Guest blog by Esther Rumsey, member of Stroud Young Greens and co-founder of MissingEd 

Earth is changing critically. The climate, biodiversity, ecosystems, culture, economy. So much is in peril, yet these prevalent and proliferating issues aren’t prioritised in the school curriculum. Surely it is common sense that these imminent threats are not only brought to the attention of the generation that is going to have to face and combat them, but strategies and hope is disseminated through our young people? And what better a way than through places of education?

But the school curriculum is almost devoid of these issues.

We need a curriculum that engages young people in universal issues like climate change and biodiversity loss and then creates discussion around combatting these threats, and which nurtures hope and love for the Earth we live on.

With COP27 happening at the moment, this problem should be predominant; what better excuse to discuss it then the upcoming Youth and Future Generations Day? With the lack of education around issues effecting the future of Earth and the young generation, our youth are not educated about and empowered to solve these problems. We need a curriculum that facilitates this and creates a sense of unifying love for Earth that will instigate more movement against the crises we face. It is our young generation’s future so why have we not got the chance to learn and feel empowered in the places we spend much of their lives learning?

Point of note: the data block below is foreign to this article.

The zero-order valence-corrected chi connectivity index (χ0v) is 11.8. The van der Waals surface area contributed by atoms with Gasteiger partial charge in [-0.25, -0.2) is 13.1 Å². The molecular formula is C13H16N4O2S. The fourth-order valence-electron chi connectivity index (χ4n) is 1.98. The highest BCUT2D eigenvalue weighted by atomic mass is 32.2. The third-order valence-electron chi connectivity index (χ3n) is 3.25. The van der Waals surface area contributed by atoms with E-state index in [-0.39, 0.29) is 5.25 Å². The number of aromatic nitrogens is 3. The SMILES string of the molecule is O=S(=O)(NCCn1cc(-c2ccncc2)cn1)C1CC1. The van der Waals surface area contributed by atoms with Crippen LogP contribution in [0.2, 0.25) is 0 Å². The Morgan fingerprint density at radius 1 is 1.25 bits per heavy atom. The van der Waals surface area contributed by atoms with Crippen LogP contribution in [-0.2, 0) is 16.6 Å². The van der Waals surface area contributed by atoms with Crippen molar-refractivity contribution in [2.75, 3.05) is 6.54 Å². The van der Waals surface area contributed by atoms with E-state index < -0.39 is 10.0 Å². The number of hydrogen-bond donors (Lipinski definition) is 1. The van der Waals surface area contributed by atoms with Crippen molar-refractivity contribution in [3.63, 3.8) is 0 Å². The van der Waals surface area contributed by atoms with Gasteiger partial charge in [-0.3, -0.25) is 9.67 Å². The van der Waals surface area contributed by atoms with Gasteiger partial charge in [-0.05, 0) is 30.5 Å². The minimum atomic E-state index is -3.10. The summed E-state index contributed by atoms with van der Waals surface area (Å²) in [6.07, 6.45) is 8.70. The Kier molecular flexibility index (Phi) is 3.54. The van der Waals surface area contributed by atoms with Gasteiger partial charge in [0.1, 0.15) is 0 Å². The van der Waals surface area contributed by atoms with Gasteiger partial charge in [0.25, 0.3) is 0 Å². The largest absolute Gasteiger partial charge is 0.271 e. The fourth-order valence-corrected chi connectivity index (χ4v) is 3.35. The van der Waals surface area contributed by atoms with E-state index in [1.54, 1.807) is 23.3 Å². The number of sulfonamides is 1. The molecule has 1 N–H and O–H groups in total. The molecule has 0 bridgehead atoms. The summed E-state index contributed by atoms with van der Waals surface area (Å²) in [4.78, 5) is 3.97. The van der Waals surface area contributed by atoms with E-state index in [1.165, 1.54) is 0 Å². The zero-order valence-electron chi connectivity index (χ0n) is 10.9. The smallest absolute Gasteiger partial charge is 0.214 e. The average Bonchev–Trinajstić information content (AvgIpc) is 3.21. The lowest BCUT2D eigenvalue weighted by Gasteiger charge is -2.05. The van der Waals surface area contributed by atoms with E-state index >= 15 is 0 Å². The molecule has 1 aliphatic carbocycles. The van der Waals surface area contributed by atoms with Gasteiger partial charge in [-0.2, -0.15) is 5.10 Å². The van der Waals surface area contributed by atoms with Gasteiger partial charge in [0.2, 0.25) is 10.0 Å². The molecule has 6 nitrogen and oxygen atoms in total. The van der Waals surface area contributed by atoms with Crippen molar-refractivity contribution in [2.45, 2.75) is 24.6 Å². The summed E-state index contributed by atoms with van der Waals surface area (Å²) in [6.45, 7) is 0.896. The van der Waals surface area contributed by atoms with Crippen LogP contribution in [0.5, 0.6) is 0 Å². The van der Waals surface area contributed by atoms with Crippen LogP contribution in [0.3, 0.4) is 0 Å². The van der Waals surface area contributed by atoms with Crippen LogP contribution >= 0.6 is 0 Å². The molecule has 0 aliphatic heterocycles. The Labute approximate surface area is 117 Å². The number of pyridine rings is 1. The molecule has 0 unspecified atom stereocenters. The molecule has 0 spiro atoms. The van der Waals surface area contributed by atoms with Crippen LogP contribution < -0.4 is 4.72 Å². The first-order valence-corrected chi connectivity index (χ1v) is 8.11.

This is why Stroud Young Greens have begun an initiative called MissingEd. Its aim is to provide a learning environment, discussing the topics we believe are missing from the curriculum. In our first session, we screened a film about indigenous communities and the threats they face from the oil industry. We were then very privileged to listen to professionals, speaking about Indigenous cultures. We hope this will be an environment to support young people (especially) to learn more about issues they feel passionately about and to help them amplify their voices around these subjects, beginning friendly discussions. It is our future that will be impacted the most so our education around these subjects and our empowerment and hope must be prioritised!

But why is it that Young People, like the Stroud Young Greens, are having to provide these imperative opportunities ourselves? It is the epitome of the desperate lack of this type of education in the school curriculum. Providing more climate and ecological education in the curriculum should be a priority and governments must see the perfect platform schools and places of education are to drive this change in our future!